Polymer substrates with microneedles for epidermis injection
Author(s)Pavlish, John R
Massachusetts Institute of Technology. Dept. of Materials Science and Engineering.
MetadataShow full item record
Injections of medicine into the body are commonplace, whether they be intravenous or capsules. The benefit of using a macroneedle for injecting cargo into the circulatory system is its simplicity. However, introduction of the needle intravenously can also include foreign matter if the needle is unsterile. Due to macroneedles ability to pierce skin and veins for effortless insertion, it can also damage unintentional areas if a patient resists the needle, or if it is poorly inserted. Thus the body can be subjected to undesirable materials beyond the intension medicine cargo. Current research reevaluates methods of introducing cargo medicine into the body. Popular models consider polymer substrates with different surface designs and medicine release. Thin polymer substrates allow flexible construction for adhering to tissue while specfic polymers with high Young's modulus create strength for rigidity. Cargo can be placed within or on top of the substrate itself for release to the epidermis or dermis in stages, which is difficult for both oral medicine and macroneedles. A spectic substrate system with microneedles can prevent irflammation or tear of the epidermis but still puncture for cargo release. Depending on the substrate contact surface area, a larger microneedle array can be utilized, for a higher success rate of release beyond individual microneedles. Microneedles can carry and release medicine either internally or externally through the epidermis. In the latter, Langerhans cells can be utilized for activating the immune system by releasing antigenes. Aims of this thesis show the effects of polymer microneedle substrates with methods for constructing the substrate arrays that are flexible adherent to the epidermis, rigid enough for puncturing the stratum corneum, but not weak enough to buckle or be brittle.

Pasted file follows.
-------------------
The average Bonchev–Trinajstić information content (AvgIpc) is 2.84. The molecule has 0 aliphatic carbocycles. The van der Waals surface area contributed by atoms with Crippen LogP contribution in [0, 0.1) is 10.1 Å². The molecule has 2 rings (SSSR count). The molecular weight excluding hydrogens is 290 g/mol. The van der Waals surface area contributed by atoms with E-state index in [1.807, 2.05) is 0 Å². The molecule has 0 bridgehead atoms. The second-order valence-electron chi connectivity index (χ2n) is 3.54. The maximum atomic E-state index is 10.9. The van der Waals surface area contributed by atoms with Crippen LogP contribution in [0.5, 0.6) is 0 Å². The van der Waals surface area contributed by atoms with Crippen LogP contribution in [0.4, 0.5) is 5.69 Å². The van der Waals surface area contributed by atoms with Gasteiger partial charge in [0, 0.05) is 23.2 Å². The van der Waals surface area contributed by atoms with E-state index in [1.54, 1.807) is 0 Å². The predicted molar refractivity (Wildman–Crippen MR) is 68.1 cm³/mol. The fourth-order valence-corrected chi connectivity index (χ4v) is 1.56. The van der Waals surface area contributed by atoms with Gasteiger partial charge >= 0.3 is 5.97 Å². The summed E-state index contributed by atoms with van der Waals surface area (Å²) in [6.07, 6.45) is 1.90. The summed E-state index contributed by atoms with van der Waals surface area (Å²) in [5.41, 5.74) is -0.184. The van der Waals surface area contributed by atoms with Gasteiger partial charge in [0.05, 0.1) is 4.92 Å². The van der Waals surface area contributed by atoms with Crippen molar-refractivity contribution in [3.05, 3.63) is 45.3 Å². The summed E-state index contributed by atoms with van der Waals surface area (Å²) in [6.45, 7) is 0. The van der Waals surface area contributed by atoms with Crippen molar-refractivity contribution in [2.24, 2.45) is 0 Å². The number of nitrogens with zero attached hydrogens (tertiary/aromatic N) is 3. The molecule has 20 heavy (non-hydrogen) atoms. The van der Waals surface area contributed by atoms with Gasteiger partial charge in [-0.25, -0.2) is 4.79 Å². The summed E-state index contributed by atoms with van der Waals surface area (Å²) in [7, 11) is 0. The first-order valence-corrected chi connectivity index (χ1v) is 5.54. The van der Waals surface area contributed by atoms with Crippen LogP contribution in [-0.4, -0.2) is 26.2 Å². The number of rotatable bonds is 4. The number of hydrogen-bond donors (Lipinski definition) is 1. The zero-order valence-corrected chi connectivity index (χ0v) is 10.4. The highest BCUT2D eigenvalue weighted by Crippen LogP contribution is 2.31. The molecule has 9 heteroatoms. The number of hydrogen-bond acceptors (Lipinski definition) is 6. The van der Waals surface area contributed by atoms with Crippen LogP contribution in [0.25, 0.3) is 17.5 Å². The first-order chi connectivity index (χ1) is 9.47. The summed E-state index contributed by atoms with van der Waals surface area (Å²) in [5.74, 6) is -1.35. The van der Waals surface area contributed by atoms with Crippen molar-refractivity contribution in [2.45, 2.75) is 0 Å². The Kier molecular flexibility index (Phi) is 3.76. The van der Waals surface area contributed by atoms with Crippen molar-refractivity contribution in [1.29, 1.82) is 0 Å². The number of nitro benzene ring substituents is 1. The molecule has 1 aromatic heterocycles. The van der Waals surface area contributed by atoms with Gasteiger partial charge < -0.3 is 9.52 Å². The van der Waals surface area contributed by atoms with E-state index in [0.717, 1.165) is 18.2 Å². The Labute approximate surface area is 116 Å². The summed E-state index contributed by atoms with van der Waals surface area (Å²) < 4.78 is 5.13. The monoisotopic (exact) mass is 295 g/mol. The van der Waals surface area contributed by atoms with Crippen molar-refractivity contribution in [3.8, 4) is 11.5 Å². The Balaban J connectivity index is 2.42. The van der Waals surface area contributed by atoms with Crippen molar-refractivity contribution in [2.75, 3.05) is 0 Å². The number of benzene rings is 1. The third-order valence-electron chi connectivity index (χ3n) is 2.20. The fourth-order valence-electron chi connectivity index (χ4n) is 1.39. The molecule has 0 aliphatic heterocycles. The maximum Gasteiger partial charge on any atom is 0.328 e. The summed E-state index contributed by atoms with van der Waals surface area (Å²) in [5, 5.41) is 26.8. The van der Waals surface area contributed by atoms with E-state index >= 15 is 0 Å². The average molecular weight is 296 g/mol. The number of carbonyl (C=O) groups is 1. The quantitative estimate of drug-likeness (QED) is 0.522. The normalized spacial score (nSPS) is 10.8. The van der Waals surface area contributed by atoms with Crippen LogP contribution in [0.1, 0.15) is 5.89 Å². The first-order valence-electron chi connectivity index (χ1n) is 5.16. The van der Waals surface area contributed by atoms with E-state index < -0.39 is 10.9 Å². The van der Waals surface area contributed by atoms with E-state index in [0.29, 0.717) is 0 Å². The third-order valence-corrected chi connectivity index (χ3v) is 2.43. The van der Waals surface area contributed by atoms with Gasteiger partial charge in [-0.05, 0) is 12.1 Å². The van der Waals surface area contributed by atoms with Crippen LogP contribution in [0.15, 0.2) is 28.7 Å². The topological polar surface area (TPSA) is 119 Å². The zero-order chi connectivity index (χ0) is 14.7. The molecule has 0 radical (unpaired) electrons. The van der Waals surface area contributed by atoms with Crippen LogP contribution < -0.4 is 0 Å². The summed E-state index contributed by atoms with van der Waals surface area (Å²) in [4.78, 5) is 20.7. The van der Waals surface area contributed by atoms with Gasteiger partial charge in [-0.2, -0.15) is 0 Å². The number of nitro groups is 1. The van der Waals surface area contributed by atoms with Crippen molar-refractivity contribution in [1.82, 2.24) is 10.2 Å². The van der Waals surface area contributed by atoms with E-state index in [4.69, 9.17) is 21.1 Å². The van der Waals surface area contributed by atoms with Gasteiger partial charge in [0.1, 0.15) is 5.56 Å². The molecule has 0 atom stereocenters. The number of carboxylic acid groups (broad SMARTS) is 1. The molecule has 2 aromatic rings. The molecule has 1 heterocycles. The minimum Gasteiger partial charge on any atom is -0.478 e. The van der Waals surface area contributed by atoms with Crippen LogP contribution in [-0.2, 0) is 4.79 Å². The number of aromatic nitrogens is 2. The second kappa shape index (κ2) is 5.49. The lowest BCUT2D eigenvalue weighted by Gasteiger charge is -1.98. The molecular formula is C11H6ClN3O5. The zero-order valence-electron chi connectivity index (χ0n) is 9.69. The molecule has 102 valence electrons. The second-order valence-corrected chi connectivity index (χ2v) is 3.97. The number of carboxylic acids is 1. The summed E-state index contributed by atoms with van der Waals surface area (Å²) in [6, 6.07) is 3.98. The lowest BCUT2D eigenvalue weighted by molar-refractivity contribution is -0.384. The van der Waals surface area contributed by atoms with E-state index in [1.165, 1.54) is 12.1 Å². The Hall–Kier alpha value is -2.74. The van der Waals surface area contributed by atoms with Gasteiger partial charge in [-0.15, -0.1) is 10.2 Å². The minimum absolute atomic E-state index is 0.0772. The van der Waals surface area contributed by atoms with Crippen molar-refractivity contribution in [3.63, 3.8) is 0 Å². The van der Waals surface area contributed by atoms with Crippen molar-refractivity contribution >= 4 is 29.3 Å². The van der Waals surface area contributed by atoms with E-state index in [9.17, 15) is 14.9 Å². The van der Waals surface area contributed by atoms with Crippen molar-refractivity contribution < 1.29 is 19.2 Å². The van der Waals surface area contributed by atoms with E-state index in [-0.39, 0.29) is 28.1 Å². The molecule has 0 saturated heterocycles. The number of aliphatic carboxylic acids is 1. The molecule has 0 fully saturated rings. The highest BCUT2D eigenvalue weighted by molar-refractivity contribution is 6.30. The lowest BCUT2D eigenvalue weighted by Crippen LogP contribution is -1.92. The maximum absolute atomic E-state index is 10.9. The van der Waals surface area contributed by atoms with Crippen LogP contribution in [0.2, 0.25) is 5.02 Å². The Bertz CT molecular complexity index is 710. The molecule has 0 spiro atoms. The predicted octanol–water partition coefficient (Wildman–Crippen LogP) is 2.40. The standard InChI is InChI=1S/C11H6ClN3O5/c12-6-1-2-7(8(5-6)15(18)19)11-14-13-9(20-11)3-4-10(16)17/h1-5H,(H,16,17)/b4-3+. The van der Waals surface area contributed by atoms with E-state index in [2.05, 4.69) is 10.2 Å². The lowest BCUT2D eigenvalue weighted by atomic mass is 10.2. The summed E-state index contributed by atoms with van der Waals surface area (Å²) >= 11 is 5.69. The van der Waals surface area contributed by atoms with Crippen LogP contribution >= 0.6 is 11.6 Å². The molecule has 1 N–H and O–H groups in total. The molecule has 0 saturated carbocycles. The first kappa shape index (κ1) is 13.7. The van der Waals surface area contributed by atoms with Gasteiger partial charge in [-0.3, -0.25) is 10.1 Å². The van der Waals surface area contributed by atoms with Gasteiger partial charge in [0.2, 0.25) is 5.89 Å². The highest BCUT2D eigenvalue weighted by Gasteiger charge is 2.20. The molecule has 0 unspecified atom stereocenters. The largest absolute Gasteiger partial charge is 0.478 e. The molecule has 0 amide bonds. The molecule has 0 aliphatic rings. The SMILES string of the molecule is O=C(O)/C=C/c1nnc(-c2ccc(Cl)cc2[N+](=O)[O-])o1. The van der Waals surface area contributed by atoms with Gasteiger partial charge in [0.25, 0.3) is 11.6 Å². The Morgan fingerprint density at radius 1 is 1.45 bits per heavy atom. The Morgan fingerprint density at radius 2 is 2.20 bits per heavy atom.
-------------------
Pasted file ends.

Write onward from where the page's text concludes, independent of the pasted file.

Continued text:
Thesis (S.B.)--Massachusetts Institute of Technology, Dept. of Materials Science and Engineering, 2009.Cataloged from PDF version of thesis.Includes bibliographical references (p. 31).
DepartmentMassachusetts Institute of Technology. Dept. of Materials Science and Engineering.; Massachusetts Institute of Technology. Department of Materials Science and Engineering
Massachusetts Institute of Technology
Materials Science and Engineering.